Lately, IT executives in large corporations have expressed fears that employees using social networking sites may download viruses that wind up on their employer's computers or reveal information about themselves on the networking sites that compromises their employer's business secrets. To prevent such problems, some companies, including Intel, ban their workers' access to social networking sites. Not only do employees put their companies at risk, they also expose themselves to identity fraud. McAfee's list of top 12 Christmas scams this year warns that people on some social-networking sites have been receiving messages that say "You've got a new friend." When clicked, the messages downloads software that steals their financial information.

Social networks and social media applications are like any other powerful tools at our disposal. They can be extremely useful in connecting us to the world and increase our wealth and happiness, but they can also bring serious harm to the lives of young people who tend to be more open to sharing personal information with strangers or clicking on malicious links.

Comments

Riaz Haq said…
Here's Niall Ferguson in Newsweek fretting about terrorists using social media:

It is a truth universally acknowledged that information technology—in particular social networking through the Internet—is changing the global balance of power. The “Facebook Generation” has already been credited with the overthrow of the Egyptian dictator Hosni Mubarak. For a brief period, the darling of Tahrir Square was the young Google executive Wael Ghonim.

Yet there is another side to the story. It is not only proponents of democracy who know how to exploit the power of online networking. It is also the enemies of freedom.

Ask yourself: just how did the murderous mob in Mazar-e Sharif find out about the burning of a Quran in Florida? Look no further than the Internet and the mobile phone. Since 2001 cell-phone access in Afghanistan has leapt from zero to 30 percent.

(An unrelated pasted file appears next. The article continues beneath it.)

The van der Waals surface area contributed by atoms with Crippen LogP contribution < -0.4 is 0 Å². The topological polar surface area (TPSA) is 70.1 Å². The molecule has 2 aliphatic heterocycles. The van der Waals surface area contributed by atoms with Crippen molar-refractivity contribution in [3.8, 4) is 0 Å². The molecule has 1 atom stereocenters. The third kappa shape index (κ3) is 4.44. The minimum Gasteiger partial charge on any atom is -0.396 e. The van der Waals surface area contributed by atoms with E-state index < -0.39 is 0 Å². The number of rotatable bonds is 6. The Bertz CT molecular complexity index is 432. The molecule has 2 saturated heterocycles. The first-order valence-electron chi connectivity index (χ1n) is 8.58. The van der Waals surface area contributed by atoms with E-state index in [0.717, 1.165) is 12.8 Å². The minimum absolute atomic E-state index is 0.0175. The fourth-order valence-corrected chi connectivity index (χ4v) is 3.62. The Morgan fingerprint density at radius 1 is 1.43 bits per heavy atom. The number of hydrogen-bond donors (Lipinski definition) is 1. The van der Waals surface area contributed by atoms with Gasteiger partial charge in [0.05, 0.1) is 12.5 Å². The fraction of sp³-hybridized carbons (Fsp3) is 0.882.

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It seems paradoxical. In Samuel Huntington’s version of the post–Cold War world, there was going to be a clash between an Islamic civilization that was stuck in a medieval time warp and a Western civilization that was essentially equivalent to modernity. What we’ve ended up with is something more like a mashup of civilizations, in which the most militantly antimodern strains of Islam are being channeled by the coolest technology the West has to offer.

Here’s a good example. According to the Jihadica website, there is now a special data package produced by the “Mobile Detachment” of the “al-Ansar al-Mujahideen Forum” especially for cell phones. Users can download encryption software, pictures, and 3GP-format video clips with titles like “A Martyr Eulogizing Another Martyr” by the Somalia-based Harakat al-Shabab al-Mujahideen. Also available to users is the electronic magazine al-Sumud (“Resistance”) published by the Afghan branch of the Taliban, and edifying documents—available in both MS Word and Adobe formats—like “How to Prepare for Your Afterlife.” Killer apps, indeed.

Then there is Inspire, the online magazine published by Al Qaeda in the Arabian Peninsula and aimed at aspiring jihadists in the West. In addition to bomb-making instructions, it also publishes target lists of individuals against whom fatwas have been proclaimed.

No one should pretend that these messages do not find receptive ears. In May 2010 Roshonara Choudhry stabbed the British M.P. Stephen Timms after having watched 100 hours of extremist sermons by Yemeni-American cleric Anwar al-Awlaki. Where did she find these sermons? On YouTube, of course. Al-Awlaki’s other followers include the Fort Hood shooter Nidal Malik Hasan, the Christmas Day bomber Umar Farouk Abdulmutallab, and the Times Square bomber Faisal Shahzad.

In short, Google’s pro-democracy Wael Ghonim is probably a less significant figure than Fouad X, the head of IT for Hizbullah in Lebanon, who tells Joshua Ramo (at the beginning of his superb book The Age of the Unthinkable) that “our email is flooded with CVs” from Islamist geeks wanting to “serve a sacred cause.”

So far, so bad. Now here’s the real problem. Many of these same Islamist geeks (among them Al-Awlaki) have hailed the so-called Arab Spring as a golden opportunity. The March 29 issue of Inspire declared: “The revolutions that are shaking the thrones of dictators are good for the Muslims, good for the mujahideen, and bad for the imperialists of the West and their henchmen in the Muslim world.”